Senator Takes Hybrid Hummer on a Semi-Wild Ride
Washington Post columnist Dana Milbank has a knack for puncturing Capitol Hill’s bubble of obliviousness. His classics include the spotting of
Senate Environment & Public Works Committee Chairman Barbara Boxer
(D-CA) leaving an event that protested high gas prices in an
18-miles-per-gallon car — for the one-block trip back to her office.
In his latest dispatch, Milbank takes on the hybrid Hummer H3, a new model
produced by Raser Technologies of Provo, Utah, that claims to get 100
miles to the gallon of gas. Raser’s home-state senator, Orrin Hatch
(R), climbed behind the wheel of one of the monstrous "green" vehicles
yesterday, with less-than-stellar results:
With a whine and a lurch, the Hummer began to accelerate, and for a few
terrifying moments, Hatch was in control of the bright-red 5,000-pound
truck. Well, not entirely in control. "All I’ve got to do is smash that
car, I’ll tell ya," he said of a vehicle in his path. The questions he
asked were unsettling: "Squeeze that button? … Do I park it this
way? … I’m going to miss the curb? … Is there a reverse?"
Spotting a Capitol Police car, he speculated, "They’re probably looking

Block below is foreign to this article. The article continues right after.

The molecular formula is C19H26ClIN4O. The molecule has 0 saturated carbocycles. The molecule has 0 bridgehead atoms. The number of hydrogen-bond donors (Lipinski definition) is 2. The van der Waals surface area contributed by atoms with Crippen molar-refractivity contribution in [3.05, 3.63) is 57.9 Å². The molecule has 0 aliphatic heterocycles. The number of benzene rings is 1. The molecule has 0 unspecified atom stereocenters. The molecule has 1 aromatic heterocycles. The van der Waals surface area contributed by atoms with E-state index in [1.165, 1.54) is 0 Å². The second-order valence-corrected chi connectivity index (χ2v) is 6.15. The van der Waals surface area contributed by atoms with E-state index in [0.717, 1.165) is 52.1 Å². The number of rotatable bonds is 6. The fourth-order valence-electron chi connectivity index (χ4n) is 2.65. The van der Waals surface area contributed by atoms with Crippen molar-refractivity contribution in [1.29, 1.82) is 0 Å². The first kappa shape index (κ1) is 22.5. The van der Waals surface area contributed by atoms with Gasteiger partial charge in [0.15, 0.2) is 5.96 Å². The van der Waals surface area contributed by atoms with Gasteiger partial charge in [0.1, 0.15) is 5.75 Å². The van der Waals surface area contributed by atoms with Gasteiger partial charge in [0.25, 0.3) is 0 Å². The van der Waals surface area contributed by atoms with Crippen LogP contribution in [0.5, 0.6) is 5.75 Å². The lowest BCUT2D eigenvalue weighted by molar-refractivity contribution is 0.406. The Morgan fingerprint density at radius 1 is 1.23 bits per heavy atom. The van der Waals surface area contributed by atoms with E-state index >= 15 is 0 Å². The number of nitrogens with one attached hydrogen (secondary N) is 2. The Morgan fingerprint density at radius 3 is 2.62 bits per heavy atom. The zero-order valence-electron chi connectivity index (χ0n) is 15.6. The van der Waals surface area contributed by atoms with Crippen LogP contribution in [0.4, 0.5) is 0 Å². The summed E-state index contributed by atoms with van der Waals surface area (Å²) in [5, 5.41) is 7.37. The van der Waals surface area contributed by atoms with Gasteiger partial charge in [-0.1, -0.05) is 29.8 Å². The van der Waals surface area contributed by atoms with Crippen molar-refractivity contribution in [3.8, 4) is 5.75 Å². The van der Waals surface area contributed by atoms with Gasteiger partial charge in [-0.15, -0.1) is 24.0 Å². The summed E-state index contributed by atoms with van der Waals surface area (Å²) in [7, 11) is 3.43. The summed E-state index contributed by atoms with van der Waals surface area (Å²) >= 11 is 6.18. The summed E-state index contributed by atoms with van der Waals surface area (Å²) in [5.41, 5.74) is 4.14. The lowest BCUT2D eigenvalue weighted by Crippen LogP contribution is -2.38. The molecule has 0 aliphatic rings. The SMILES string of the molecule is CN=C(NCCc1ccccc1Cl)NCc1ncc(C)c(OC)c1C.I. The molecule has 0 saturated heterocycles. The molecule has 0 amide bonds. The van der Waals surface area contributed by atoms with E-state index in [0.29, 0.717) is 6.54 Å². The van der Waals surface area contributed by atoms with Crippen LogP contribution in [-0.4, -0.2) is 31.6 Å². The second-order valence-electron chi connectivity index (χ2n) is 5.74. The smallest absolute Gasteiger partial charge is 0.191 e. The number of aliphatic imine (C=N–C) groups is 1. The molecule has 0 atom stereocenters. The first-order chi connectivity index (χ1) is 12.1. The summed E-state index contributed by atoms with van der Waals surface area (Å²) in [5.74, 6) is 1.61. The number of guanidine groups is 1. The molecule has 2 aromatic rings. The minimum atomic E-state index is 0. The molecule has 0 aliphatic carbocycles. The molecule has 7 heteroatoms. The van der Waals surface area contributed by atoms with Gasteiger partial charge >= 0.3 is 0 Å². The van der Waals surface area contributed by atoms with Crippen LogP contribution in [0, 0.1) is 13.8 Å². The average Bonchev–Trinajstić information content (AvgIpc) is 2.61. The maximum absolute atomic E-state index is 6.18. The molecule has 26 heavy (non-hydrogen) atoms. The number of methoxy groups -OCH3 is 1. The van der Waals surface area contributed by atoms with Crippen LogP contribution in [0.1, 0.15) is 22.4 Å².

at me." Eyeing some photographers near the car, Hatch allowed that he
was "a little bit concerned" for their safety. When one got too close,
Hatch muttered: "That guy’s really got some guts to stand there."
Hilariously, Hatch’s home-state newspaper had a much kinder interpretation of the affair. The Salt Lake Tribune
described the senator as "carefully avoiding a troupe of photographers
and reporters" as he steered the hybrid H3, which uses a 40-kwh battery
pack that weighs 600 pounds on its own.
Leaving aside the frightening thought of a hulking military-style vehicle being repackaged as "green" — for the bargain price of $50,000 — the hybrid H3’s claim to 100-mpg status is pretty misleading.
one, the car has a range of 40 miles on its plug-in electric battery
before its 11-gallon fuel tank begins burning gas mileage. But those
first 40 miles aren’t gimmes; if Hatch had to make a long trip in the
D.C. area, he’d be paying 12.83 cents for every kilowatt-hour in the
car’s battery pack. The 100-mpg figure is an average of the H3’s
gas-free first 40 miles and its subsequent fuel-using mileage. How many
miles to the gallon does the hybrid Hummer get when you factor out its
electricity-based miles? It’s tough to say.
What we do know
is that Hatch is a longtime supporter of tax credits for producers and
purchasers of plug-in hybrid vehicles, including a proposal to give
government money to electric utilities that offer rebates to plug-in
drivers. His co-sponsor in that effort: then-Sen. Barack Obama (D-IL).